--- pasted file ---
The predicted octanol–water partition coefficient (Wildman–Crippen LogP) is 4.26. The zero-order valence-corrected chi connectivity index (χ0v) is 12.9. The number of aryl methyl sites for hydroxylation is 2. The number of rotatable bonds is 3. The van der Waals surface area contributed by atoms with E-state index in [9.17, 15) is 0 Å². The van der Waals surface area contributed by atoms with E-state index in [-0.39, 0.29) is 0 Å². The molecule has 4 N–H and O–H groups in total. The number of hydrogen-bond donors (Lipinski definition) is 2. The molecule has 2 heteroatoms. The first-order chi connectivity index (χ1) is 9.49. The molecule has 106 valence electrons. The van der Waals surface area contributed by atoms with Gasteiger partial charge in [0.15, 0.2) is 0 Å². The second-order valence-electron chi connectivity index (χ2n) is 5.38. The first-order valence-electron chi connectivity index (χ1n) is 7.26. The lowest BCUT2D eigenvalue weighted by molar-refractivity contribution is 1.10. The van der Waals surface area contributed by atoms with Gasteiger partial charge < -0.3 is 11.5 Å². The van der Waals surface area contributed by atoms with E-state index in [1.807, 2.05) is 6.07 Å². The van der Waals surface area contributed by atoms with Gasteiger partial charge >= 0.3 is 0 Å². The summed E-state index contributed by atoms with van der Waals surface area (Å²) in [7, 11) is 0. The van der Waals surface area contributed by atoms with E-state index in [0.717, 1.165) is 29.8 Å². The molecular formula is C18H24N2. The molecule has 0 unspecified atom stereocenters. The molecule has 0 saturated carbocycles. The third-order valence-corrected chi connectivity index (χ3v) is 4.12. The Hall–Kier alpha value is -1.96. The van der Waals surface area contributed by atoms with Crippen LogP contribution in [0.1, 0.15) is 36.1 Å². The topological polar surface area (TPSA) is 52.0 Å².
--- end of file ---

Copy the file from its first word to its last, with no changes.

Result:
The predicted octanol–water partition coefficient (Wildman–Crippen LogP) is 4.26. The zero-order valence-corrected chi connectivity index (χ0v) is 12.9. The number of aryl methyl sites for hydroxylation is 2. The number of rotatable bonds is 3. The van der Waals surface area contributed by atoms with E-state index in [9.17, 15) is 0 Å². The van der Waals surface area contributed by atoms with E-state index in [-0.39, 0.29) is 0 Å². The molecule has 4 N–H and O–H groups in total. The number of hydrogen-bond donors (Lipinski definition) is 2. The molecule has 2 heteroatoms. The first-order chi connectivity index (χ1) is 9.49. The molecule has 106 valence electrons. The van der Waals surface area contributed by atoms with Gasteiger partial charge in [0.15, 0.2) is 0 Å². The second-order valence-electron chi connectivity index (χ2n) is 5.38. The first-order valence-electron chi connectivity index (χ1n) is 7.26. The lowest BCUT2D eigenvalue weighted by molar-refractivity contribution is 1.10. The van der Waals surface area contributed by atoms with Gasteiger partial charge < -0.3 is 11.5 Å². The van der Waals surface area contributed by atoms with E-state index in [1.807, 2.05) is 6.07 Å². The van der Waals surface area contributed by atoms with Gasteiger partial charge >= 0.3 is 0 Å². The summed E-state index contributed by atoms with van der Waals surface area (Å²) in [7, 11) is 0. The van der Waals surface area contributed by atoms with E-state index in [0.717, 1.165) is 29.8 Å². The molecular formula is C18H24N2. The molecule has 0 unspecified atom stereocenters. The molecule has 0 saturated carbocycles. The third-order valence-corrected chi connectivity index (χ3v) is 4.12. The Hall–Kier alpha value is -1.96. The van der Waals surface area contributed by atoms with Crippen LogP contribution in [0.1, 0.15) is 36.1 Å². The topological polar surface area (TPSA) is 52.0 Å².